Before Game 4 of the NBA Finals in early June, almost a dozen players and about 10 owners met to frankly discuss their economic differences and how they could avoid a lockout before their current labor agreement expired less than a month later. If there was ever a moment to crystallize why there very well may not be an NBA season and what this is about, it came when Mark Cuban spoke freely about a recurring frustration among his peers: stale contracts.
“When we had Tariq Abdul-Wahad, he didn’t seem to want to train, didn’t really want to practice — he really was interested in a lot of things besides basketball,” the Dallas owner said, according to three participants who attended the meeting, all of whom spoke on condition of anonymity.
Cuban added Abdul-Wahad, the former player whose physical ailments sidelined him for a full two seasons while with the Mavericks, had a guaranteed contract of six years, $40 million. “And I’m stuck with that,” he said, the participants remembered.
A lawyer for the players’ union then shot back that J.J. Barea, an emerging spark off the bench for the Mavericks en route to their first NBA championship, was making a pittance of $1 million for his considerable talent. “How about that? You’re getting a bargain in a guy like J.J. Barea.”
Finally, NBA Commissioner David Stern could not take it anymore.
“All right, you want to go tit for tat, I’ll go tit for tat,” Stern said, according to the participants. “I’ll see you J.J. Barea and raise you Eddy Curry.”
A shot to the gut, just like that.
Curry had played just 10 games over three seasons for the Knicks and made more than $30 million. When he wasn’t hurt, he often ballooned in weight and never fulfilled his promise.
If Kevin Garnett’s contract was the flashpoint of the 1999 lockout — his $126 million dwarfed the $85 million paid years earlier for the entire Minnesota franchise, thus making it hard for a small-market team like the Timberwolves to put enough help around a star to contend — the salary of a player believed to be a dud is at the heart of this dispute.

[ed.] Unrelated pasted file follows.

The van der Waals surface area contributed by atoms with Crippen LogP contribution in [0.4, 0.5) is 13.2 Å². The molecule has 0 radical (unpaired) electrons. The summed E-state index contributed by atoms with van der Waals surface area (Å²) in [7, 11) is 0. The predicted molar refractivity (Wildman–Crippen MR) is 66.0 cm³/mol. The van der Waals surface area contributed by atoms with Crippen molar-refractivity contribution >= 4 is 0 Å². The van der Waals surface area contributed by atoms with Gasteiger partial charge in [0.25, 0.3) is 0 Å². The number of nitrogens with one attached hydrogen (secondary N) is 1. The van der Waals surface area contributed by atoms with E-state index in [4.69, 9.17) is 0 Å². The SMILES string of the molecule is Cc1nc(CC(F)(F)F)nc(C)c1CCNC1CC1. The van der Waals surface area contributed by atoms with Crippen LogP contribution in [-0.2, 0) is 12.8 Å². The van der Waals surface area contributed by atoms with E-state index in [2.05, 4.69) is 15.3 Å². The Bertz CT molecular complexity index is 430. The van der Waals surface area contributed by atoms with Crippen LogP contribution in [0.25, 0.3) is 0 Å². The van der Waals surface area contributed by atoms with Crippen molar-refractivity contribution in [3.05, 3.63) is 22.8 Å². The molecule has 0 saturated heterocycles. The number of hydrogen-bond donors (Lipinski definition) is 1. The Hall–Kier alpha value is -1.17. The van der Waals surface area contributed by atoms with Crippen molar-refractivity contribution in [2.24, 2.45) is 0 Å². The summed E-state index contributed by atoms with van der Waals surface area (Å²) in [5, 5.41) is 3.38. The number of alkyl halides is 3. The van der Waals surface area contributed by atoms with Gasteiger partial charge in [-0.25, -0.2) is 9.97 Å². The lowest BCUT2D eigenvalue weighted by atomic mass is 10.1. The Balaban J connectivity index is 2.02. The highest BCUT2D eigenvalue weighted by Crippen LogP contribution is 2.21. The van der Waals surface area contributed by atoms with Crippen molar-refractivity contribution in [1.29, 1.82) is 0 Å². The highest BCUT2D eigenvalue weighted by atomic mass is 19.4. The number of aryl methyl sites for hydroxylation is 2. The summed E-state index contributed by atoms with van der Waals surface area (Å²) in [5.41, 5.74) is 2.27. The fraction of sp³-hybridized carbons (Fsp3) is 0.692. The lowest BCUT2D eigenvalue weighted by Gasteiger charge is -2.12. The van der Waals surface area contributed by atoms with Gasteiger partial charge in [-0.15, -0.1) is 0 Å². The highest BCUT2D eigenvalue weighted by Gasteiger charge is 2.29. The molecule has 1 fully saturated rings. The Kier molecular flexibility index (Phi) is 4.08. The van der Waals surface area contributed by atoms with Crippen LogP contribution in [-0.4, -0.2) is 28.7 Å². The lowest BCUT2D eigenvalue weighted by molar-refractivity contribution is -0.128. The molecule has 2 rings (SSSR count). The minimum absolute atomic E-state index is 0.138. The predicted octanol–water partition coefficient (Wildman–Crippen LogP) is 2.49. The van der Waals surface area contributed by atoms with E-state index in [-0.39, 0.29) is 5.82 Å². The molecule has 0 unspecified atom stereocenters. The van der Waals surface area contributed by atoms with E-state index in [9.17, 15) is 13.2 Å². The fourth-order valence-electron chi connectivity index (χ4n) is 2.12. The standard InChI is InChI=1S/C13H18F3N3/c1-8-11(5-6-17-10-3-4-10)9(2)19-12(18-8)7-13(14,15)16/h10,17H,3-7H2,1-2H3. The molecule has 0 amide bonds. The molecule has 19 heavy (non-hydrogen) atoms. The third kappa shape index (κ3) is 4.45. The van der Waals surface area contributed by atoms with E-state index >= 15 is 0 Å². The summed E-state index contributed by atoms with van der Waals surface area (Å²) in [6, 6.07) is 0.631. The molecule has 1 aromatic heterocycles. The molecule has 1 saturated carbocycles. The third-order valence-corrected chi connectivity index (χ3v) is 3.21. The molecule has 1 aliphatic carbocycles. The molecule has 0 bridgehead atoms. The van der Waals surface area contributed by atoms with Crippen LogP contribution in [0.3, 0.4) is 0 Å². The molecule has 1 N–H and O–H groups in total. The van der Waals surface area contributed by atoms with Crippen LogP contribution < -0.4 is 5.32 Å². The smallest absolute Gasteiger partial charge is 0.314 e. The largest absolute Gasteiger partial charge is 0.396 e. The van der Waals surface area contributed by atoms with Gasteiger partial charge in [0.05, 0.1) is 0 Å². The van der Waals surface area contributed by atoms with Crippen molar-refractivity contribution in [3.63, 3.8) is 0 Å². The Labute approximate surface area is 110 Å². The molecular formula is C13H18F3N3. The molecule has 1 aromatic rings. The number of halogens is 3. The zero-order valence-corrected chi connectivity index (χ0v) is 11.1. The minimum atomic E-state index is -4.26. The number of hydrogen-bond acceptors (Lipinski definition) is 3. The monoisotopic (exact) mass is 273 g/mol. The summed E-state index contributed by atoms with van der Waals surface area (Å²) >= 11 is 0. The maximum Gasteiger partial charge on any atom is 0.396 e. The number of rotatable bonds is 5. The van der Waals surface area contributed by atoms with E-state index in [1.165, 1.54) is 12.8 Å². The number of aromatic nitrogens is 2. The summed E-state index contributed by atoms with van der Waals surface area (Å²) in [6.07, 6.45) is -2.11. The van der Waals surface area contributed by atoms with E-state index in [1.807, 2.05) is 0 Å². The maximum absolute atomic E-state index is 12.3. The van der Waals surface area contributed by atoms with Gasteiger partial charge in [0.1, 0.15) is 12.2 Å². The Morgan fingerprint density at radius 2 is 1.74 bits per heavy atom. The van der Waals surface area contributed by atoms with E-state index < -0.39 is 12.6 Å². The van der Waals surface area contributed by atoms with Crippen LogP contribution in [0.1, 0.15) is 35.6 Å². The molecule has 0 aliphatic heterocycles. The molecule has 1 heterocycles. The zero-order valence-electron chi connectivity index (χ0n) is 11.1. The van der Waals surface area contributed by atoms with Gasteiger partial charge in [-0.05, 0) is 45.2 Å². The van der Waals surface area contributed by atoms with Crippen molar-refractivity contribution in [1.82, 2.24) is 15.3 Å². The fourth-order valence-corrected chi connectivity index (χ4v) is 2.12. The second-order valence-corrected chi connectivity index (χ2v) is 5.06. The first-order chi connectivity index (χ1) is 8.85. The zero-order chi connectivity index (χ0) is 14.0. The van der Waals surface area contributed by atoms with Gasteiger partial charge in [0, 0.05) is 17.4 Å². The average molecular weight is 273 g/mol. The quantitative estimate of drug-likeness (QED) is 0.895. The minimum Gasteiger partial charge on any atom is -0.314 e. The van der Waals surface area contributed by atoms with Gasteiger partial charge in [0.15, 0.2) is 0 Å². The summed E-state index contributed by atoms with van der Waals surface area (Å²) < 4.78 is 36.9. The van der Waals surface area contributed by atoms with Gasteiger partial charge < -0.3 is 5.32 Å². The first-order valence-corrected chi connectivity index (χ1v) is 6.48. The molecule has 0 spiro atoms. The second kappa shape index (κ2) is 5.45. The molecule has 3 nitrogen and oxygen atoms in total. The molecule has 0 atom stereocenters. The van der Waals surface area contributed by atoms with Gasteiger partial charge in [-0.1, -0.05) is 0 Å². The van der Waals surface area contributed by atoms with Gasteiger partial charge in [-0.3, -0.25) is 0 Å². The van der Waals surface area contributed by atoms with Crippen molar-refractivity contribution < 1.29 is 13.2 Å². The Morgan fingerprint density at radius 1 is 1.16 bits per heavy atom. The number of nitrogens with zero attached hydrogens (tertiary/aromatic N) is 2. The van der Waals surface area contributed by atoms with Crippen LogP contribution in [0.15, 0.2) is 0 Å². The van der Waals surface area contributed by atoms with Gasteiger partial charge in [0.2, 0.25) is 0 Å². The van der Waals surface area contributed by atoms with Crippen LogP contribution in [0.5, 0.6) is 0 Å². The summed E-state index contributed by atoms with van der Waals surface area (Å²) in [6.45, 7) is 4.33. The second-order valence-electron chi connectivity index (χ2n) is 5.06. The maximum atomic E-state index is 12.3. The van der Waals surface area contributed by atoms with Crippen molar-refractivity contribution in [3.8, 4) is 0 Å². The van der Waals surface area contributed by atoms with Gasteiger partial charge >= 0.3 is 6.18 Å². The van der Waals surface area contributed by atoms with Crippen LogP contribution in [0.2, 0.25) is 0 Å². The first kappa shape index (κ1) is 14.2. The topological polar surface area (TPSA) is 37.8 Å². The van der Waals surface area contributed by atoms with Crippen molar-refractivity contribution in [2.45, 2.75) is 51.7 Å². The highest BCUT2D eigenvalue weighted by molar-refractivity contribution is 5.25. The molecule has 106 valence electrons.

Owners are sick of paying premiums for damaged goods. Players are putting the onus on the people who signed them to those deals, irrespective of who turned out to be a lousy employee.
Nowhere was the impetus for a long labor stoppage more obvious than here in Washington, where what was once thought to be a blockbuster deal — Gilbert Arenas for Rashard Lewis this past December — was in reality one franchise’s lemon traded for another.
Only in the NBA can a town be excited by moving a player with three years and $60 million left (Arenas) for another with more than two years remaining on a $118 million deal. Why were the Wizards ecstatic? Because as bad as Lewis’s $19 million-plus deal per year was for a player with declining numbers the past three seasons, at least they only had to have his contract around for two years instead of three. That’s sadly called success before the trading deadline.
Beyond finding a more equitable split of income, stale contracts are why the union and the league may not come to terms this fall and perhaps beyond.
“We’re still negotiating and exchanging proposals back and forth,” said Durant’s agent, Aaron Goodwin, after he took in the best game featuring NBA players anyone might see for a while, the Goodman-Drew league pro-am challenge at Trinity University in Northeast Washington last Saturday.
Goodwin later mentioned Russia, Spain, France and Italy as possibilities if a deal with the Turkish team could not be worked out. “We’re definitely looking to have an option if the lockout continues, either [Turkey] or another country. Most [agents] are taking the position that players are going to miss games and we need to look at other alternatives.”
Some of the biggest names could be bluffing about going overseas. And, really, will the league miss Jordan Farmar while he’s moonlighting for Maccabi Tel-Aviv in Israel or rookie Kyle Singler, who just signed with a Spanish team? No. Not yet. Most players, in fact, have out clauses to return to their respective NBA teams after a new agreement is signed.
But players are more proactive than they were in 1999, realizing the owners want to fix the system for the long haul, that if real progress isn’t made by the first two weeks in September they will most likely miss paychecks, and their earning potential needs to be tapped elsewhere. If China doesn’t want them, some nation will.
It’s why Saturday night in Northeast had such genuine appeal.
There was Durant, slithering and spotting up for a game-high 44 points, taking the District’s team home in the final quarter over the Drew League from Los Angeles.
And DeMarcus Cousins, nearly laying out James Harden with a pick, freeing up Durant from his Oklahoma City teammate riding him with a forearm. Harden, it should be said, threw down a nasty dunk and made a couple of deep three-pointers he appeared to have released from Silver Spring.
The whole evening, replete with $2 burgers, and bottles of relish and mustard on a folding table, and JaVale McGee pouting he was replaced too early, had this barnstorming feel to it, as if some of the best players in the world — in lieu of a real season — had been asked to entertain the masses during wartime.
Seeing Durant at Trinity was like seeing Springsteen at the Stone Pony, Bono in a Dublin watering hole.
It was pure, authentic. Only about the game, nothing about the dollars. Best of all, it was played by young men who were worth every penny of their NBA contracts.